Sunday, July 25

Kyle Inskeep Delivers Headlines AND Authenticity on the Cincinnati Local 12 News

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Kyle Inskeep isn’t some talking head delivering the news in Cincinnati. Astronomically far from it.

The Indiana-born co-anchor of the 5 p.m., 6 p.m. and 11 p.m. newscasts on Local 12 is not only expertly doing his job, but he’s doing it while also just plain being himself.

“People want to see that authenticity reflected in their newscasters,” says Inskeep. “They want to know their anchors are actual people too.”

The Buckeye Flame spoke with Inskeep about his early journalistic influences, LGBTQ+ life in Cincinnati, and the celebrity dinner part to end all celebrity dinner parties.

Did little Hoosier Kyle Inskeep want to be a newscaster?
I really did! When I was in first or second grade I would get in trouble. I would be watching cartoons or Saved by the Bell or not eating my breakfast or not getting ready for school. My mother made me start watching the news. What she thought was going to be a punishment ended up being this inspiration for the rest of my life.

I fell in love with broadcast news. I don’t know what it was, but I fell in love with this medium and the way the anchors and reporters could connect with the viewers. From day 1, I wanted to be a journalist even though I didn’t know what journalism was when I fell in love with the profession. I wanted to be a storyteller. I wanted to be a communicator. And now I’m living out my childhood dream.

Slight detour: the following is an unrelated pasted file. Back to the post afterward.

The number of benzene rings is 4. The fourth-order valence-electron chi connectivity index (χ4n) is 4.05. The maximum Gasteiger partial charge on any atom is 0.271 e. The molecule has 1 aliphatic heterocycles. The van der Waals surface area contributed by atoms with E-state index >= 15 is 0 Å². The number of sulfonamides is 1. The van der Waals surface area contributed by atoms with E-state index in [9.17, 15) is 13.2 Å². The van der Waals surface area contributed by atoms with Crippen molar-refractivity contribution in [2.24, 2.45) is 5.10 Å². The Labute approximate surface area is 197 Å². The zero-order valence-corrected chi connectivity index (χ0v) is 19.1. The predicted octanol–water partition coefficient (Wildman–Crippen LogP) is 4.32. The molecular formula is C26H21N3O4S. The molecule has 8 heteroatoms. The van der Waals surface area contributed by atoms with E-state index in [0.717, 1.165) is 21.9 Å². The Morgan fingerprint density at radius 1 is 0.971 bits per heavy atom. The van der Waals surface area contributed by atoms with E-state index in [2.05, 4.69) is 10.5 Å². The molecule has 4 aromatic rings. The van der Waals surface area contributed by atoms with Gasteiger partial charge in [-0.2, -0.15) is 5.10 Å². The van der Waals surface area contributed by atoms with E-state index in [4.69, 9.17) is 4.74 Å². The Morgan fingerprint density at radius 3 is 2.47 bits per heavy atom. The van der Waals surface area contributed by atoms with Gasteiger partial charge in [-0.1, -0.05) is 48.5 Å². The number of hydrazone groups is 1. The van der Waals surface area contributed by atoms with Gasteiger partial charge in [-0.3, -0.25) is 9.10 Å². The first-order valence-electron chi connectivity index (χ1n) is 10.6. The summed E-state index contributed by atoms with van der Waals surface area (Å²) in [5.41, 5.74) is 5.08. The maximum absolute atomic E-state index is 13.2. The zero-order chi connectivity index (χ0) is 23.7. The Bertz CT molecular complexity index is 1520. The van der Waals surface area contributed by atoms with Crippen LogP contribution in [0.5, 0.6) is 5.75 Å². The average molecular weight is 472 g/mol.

Who were those early inspirations?
I was huge Today Show fan. The days of Matt Lauer and Katie Couric and Ann Curry and Lester Holt. The Today Show was such an iconic brand. Something about watching it is always inspiring. It always feels like home because my mom always watched it so it was always on in the house. When I watch these people at the top of their craft, it inspires me and pushes me to be a better journalist.

And you have that connection to Tim Russert.
[laughter]Loosely, right? Loosely. I had the incredible honor of being the Tim Russert Fellow right out of college in 2012. Working on a show like Meet the Press and working with the political unit and the correspondents is like, “Whoa! Is this really happening?!” There are these giants all around.  I mean, Tom Brokaw would roam the halls!

Coming out of college, I really thought I wanted to be a political journalist. I minored in political science at Butler University. I got that fellowship and it was such an honor and it was a great position to be in. And within weeks of being there, I realized politics wasn’t for me. Even though I enjoyed politics, I didn’t enjoy political reporting. That fellowship showed me that it wasn’t the path I should be on.

It also showed me that, for right now, I enjoy the local aspect of news. I enjoy the connection we have with the viewers here and that I really know the people I am speaking to on a nightly basis. The connection is extraordinarily strong at the local level.

Talk to me about that intersection between sexual orientation and broadcasting. Was there a conscious decision to come out?
I don’t know that it was a conscious decision. I think I was more of a late bloomer, not to anyone else, but maybe to myself. I finally realized I wasn’t fooling anyone. There wasn’t a grand coming out of sorts. It was just the realization that this is who I am and to be truly happy, I had to accept that part of myself. It wasn’t an easy thing. I’m happy with my journey, but it was different than someone who comes out at like 15-years-old.

My family was very supportive which was helpful, and my colleagues and my employers have always been right behind in me.